The Concerto for Two Pianos and Orchestra in E Major (the first of two he composed for that combination in this early phase of his career) was written in the late summer and early fall of 1823. It was first performed in December 1823 with Felix and his sister Fanny Mendelssohn as the two soloists. Regarded as immature by the composer, the work remained unpublished during his lifetime, though he substantially revised it, perhaps a decade after the première, in which form the Leipziger Ausgabe der Werke Felix Mendelssohn Bartholdy published it in 1961. The version I chose here is the world premiere recording of the concerto’s first movement restored to its original form thanks to research by musicologist Steve Lindeman. 


I think you will love this music too.

Tuesday, May 10, 2022

A LA CARTE #13 - Mendelssohn in London (Alternate Programme, M-273A)

 



We are repurposing the music from a Friday Blog and Podcast post of March 9, 2018 as a new montage in our ongoing A la Carte series on For Your Listening Pleasure. Mobile followers can listen to the montage on our Pod-O-Matic Channel, and desktop users can simply use the embedded player found on this page.

The following notes are an update. 

Don't you wish sometimes you could have a do-over, a Mulligan?

As we inch closer to our 400th ITYWLTMT Montage, I find there are quite a few playlists I wish I coukd do over, so that they would fit my overall programming better.Today is the first time I do just that, revisiting our montage #273.

As I stated  then, the United Kingdom and the city of London in particular is the home of several world-class ensembles, from chamber orchestras to large-scale Symphonies. Three of these are featured in today’s playlist which features three of Felix Mendelssohn’s ymphonic works.


Of the original montage, I kept Michael Rabin and the Philharmonia in Mendelssohn's E Minor violin concerto. The remaining works are symphonies.


To open the eponymous "London Festival Orchestra" performs Mendelssohn's first String symphony.From the same LSO/Abbado Mendelsohn symphony cycle I reached into in the original montage, I switched he third symphony with the first. As filler, I close with  an orcgestra setting of the Scherzo from the Octet, which Mendelssohn had envisaged originally as the scherzo for that same symphony.


Happy listening!


Felix MENDELSSOHN-BARTHOLDY (1809-1847)

Sinfonia No.1 in C, for string orchestra , S1 no. 1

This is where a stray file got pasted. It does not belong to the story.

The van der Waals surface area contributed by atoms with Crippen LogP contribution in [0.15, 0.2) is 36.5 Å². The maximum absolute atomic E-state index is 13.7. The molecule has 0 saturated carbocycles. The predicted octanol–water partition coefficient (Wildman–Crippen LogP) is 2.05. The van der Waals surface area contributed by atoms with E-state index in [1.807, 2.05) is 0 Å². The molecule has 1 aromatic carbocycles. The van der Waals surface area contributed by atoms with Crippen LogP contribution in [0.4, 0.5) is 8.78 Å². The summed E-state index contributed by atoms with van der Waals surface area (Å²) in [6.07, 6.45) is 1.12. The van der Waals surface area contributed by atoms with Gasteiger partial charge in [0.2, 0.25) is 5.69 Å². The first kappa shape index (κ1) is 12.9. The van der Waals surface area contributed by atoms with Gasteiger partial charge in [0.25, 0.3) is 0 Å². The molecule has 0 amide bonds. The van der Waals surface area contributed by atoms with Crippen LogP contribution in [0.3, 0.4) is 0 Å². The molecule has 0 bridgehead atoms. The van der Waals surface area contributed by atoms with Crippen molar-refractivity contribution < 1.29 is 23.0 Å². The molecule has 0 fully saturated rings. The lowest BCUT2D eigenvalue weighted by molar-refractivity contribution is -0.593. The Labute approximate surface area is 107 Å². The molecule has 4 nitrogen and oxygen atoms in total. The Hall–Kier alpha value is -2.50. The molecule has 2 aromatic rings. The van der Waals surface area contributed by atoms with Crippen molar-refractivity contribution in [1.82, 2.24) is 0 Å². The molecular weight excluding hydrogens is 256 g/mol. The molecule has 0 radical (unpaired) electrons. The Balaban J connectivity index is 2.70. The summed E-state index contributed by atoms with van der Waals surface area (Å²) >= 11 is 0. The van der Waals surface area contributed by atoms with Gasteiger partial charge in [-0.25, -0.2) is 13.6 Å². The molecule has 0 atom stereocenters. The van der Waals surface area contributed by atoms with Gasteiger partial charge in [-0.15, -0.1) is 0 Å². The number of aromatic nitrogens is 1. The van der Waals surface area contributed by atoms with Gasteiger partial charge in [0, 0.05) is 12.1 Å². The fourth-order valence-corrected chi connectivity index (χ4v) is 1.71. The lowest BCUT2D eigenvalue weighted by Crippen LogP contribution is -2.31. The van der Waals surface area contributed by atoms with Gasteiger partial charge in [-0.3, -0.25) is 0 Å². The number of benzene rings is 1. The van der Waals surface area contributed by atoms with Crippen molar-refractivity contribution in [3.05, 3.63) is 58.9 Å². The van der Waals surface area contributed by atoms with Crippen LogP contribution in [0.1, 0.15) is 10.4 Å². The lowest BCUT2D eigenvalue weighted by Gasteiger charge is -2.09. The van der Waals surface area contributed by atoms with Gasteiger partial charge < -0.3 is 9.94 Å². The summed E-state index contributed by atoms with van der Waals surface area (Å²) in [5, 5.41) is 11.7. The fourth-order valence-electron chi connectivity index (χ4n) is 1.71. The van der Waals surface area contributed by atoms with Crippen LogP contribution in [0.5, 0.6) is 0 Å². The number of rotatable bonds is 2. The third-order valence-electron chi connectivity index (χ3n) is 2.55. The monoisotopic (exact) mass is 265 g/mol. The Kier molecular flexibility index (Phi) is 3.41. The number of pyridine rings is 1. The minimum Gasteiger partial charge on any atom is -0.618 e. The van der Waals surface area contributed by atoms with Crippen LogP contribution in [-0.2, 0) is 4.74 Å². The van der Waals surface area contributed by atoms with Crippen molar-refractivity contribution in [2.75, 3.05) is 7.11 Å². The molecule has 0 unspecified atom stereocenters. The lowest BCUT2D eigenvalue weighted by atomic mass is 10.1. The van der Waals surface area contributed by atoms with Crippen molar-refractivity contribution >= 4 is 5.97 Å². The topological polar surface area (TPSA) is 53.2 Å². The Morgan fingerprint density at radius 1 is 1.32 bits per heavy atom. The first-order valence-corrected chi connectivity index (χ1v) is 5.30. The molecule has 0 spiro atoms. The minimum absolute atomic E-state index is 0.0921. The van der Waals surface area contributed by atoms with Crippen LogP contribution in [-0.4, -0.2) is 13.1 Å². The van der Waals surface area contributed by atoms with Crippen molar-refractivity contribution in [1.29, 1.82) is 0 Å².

London Festival Orchestra

Ross People, conducting

[NEW]


Violin Concerto in E Minor, Op.64

Michael Rabin, Violin

Philharmonia Orchestra 

Adrian Boult, conducting

[M-273]


Symphony No.1 in C Minor, Op.11

Octet in E flat, Op.20 - III. Scherzo (Arr. for orchestra by the composer)

London Symphony Orchestra

Claudio Abbado, conducting

[NEW]


Archive Page - https://archive.org/details/alc-13






Tuesday, May 3, 2022

Mendelssohn: Lieder ohne Worte / Songs without Words

 




This is my post from this week's Tuesday Blog.

Our Cover2Cover share this month is taken from YouTube and Brilliant Classics. The following is from the official webpage:

Felix Mendelssohn was a virtuoso pianist, and it worth remembering that he was born in 1809, with his friend Schumann being born a year later in 1810, as was Chopin, and Liszt following in 1811. These composers were among the greatest pianists of the 19th century, and they were born at a time when the piano was a relatively modern instrument, and composers such as Hummel, Moscheles (Mendelssohn’s friend), Kalkbrenner and Ries were accorded adulation similar to pop stars today. Beethoven commenced his career in the 1790s as a virtuoso pianist.

No surprise then that the young Mendelssohn composed extensively for his chosen instrument from the outset. From early concertos and sonatas he quickly established his ‘mature’ style in works such as the Rondo capriccioso, and the Andante cantabile e Presto agitato. The masterpieces that followed include the famous Songs without Words. On this recording, these piano 'songs' are played by Dutch pianist Frank van der Laar.

We will deploy this share on our podcasting channel over 2 episodes, May 3rd and 4th). Happy Listening!




Felix MENDELSSOHN-BARTHOLDY (1809-1847)

Lieder ohne Worte (Songs without Words) 

Songs without Words, Book 1, Op.19b
Songs without Words, Book 2, Op.30
Songs without Words, Book 3, Op.38
Songs without Words, Book 4, Op.53
Songs without Words, Book 5, Op.62
Songs without Words, Book 6, Op.67
Songs without Words, Book 7, Op.85 
Songs without Words, Book 8, Op.102 

Frank van de Laar, piano

Brilliant Classics 93833
Release November 2007